If you want to enable HTTPS (without using a full blown http service like nginx), pass your SSL certificates to Flask by modifying the run line to;, ssl_key_file)) where the variables are paths to your certificates.
LetsEncrypt is a really quick and easy way to get setup with some certs!

End Notes

I hope you find this useful, and if you have any comments or have built on the examples and would like to share please feel free to drop me a line.

About Me

Well, since this is nearly all setup I figured I should start (well, excluding that formatting test) with a relatively short and sweet introduction.

I'm James; I currently work for a large company where, without getting too long-winded, I look after a lot of data, produce data reports, run simulations and write software to help the team I belong to produce reports/simulations in a more efficient manner.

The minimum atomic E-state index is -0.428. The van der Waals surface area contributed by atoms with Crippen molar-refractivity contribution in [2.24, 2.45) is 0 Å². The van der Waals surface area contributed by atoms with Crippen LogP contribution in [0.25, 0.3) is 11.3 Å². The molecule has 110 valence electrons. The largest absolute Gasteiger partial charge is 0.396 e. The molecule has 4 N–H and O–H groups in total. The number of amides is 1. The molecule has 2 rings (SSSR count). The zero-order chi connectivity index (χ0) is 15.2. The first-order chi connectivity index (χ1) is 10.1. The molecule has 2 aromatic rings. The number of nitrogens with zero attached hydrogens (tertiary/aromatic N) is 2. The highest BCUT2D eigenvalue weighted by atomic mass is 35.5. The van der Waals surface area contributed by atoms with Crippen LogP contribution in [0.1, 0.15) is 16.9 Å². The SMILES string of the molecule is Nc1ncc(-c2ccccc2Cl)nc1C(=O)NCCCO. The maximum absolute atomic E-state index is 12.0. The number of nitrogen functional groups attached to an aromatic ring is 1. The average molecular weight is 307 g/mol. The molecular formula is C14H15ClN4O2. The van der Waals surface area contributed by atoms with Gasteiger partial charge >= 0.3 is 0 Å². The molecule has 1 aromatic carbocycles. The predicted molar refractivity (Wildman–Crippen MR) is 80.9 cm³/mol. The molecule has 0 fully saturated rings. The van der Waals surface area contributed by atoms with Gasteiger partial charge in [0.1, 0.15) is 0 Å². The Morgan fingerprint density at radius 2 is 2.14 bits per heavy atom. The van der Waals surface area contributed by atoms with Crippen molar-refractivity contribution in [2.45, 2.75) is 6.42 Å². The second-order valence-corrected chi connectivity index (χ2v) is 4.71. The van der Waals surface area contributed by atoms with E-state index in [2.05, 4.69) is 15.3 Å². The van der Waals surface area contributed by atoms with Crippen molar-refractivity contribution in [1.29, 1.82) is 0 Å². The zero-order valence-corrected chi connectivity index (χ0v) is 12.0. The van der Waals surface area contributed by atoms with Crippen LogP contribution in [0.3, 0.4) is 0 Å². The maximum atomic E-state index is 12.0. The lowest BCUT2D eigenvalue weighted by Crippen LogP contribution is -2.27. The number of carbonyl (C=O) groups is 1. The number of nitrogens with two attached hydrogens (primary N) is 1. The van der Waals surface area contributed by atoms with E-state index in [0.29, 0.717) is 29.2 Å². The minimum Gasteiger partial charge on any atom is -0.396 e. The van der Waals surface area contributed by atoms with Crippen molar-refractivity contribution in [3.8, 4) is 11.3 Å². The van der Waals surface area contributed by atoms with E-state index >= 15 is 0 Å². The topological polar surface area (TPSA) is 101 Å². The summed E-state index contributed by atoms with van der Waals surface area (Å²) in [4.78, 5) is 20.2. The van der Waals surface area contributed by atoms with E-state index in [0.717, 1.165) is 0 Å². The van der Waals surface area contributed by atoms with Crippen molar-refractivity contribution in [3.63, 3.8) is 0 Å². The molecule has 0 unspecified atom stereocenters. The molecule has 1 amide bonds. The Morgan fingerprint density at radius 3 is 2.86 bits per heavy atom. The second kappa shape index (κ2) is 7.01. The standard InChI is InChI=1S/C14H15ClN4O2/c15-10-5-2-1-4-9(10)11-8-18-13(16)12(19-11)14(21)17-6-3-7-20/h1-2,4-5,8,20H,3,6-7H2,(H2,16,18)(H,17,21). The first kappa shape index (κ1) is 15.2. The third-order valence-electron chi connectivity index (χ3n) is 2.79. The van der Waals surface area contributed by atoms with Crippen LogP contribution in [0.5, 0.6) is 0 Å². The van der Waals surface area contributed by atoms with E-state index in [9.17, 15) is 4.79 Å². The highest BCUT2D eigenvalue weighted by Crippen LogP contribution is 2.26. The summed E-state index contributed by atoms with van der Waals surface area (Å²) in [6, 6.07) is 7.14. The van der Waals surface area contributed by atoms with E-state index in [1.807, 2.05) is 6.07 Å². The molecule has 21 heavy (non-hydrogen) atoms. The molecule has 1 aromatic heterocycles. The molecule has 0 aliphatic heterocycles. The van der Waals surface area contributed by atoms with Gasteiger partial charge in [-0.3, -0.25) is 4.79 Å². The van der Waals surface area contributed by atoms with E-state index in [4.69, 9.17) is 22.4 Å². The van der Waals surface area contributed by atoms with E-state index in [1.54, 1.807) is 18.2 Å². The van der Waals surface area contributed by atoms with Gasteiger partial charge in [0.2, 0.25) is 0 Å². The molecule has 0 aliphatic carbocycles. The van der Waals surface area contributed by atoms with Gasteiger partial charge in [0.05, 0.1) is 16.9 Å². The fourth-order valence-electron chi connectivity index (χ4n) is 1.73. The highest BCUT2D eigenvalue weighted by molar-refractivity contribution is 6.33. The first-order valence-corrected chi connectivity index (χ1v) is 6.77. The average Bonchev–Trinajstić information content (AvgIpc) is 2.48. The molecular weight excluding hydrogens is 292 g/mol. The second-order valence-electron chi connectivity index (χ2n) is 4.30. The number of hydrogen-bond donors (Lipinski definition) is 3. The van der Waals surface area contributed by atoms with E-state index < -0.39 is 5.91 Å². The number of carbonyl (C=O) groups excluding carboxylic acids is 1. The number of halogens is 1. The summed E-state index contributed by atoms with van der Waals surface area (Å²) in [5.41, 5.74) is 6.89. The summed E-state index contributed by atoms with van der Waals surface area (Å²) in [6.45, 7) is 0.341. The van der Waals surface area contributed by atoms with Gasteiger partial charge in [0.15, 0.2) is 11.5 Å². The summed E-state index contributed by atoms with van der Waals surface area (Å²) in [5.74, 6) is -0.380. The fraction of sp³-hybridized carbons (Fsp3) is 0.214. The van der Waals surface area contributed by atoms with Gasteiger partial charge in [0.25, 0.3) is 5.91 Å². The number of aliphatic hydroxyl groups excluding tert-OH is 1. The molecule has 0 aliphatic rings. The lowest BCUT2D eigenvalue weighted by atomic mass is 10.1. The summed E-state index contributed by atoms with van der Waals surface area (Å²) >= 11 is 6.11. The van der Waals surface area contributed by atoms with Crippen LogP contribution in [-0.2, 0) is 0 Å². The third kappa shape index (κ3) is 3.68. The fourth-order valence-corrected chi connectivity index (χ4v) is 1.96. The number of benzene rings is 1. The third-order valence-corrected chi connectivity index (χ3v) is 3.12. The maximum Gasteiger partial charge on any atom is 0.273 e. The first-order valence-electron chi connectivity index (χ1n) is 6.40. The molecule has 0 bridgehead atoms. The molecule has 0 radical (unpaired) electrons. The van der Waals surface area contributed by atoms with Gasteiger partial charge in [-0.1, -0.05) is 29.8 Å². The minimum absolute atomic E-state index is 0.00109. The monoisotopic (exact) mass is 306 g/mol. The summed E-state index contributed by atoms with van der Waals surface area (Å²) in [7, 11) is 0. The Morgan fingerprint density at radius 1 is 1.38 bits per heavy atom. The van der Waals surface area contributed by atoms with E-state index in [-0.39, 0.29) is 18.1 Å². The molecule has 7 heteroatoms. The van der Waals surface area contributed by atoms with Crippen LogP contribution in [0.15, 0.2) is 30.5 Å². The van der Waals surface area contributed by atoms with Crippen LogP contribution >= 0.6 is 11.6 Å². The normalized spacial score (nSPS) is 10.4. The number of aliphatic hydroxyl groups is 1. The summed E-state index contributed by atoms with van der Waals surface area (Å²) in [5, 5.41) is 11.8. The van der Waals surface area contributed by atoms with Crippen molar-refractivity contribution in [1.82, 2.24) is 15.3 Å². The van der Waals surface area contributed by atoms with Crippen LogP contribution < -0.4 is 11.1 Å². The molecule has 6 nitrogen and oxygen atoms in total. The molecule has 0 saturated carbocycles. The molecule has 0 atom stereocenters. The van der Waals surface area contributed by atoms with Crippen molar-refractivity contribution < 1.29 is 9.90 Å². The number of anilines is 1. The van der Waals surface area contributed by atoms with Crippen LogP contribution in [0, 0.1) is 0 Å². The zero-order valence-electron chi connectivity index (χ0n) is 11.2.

I've always grown up around technology. My dad worked for a networking company back when I was a kid in the 90's, and was always brining home bits of old computers, modems, weird storage things etc. I'd often go scavenging in the loft, where inevitably the cast-offs were stowed away for... well, "the future" as every male is accustomed to.

I think my interest in programming began not long after getting the internet. I'm not sure how, but I stumbled into SDF, a free UNIX shell account service from the 80's, where I tumbled down a rabbit hole of this magical new world of UNIX, telnet, SSH, IRC channels... All of it intrigued me from a ripe young age.

Still being young I quite predictably loved video games, and inside this tavern of curiosity that was SDF there was a MUD. I was instantly hooked. I started off playing with clients to automate some of my inputs, then moved into looking at the game's codebase. I ended up changing bits then wrote a few snippets, and hence began my adventures into the world of programming...

Test Post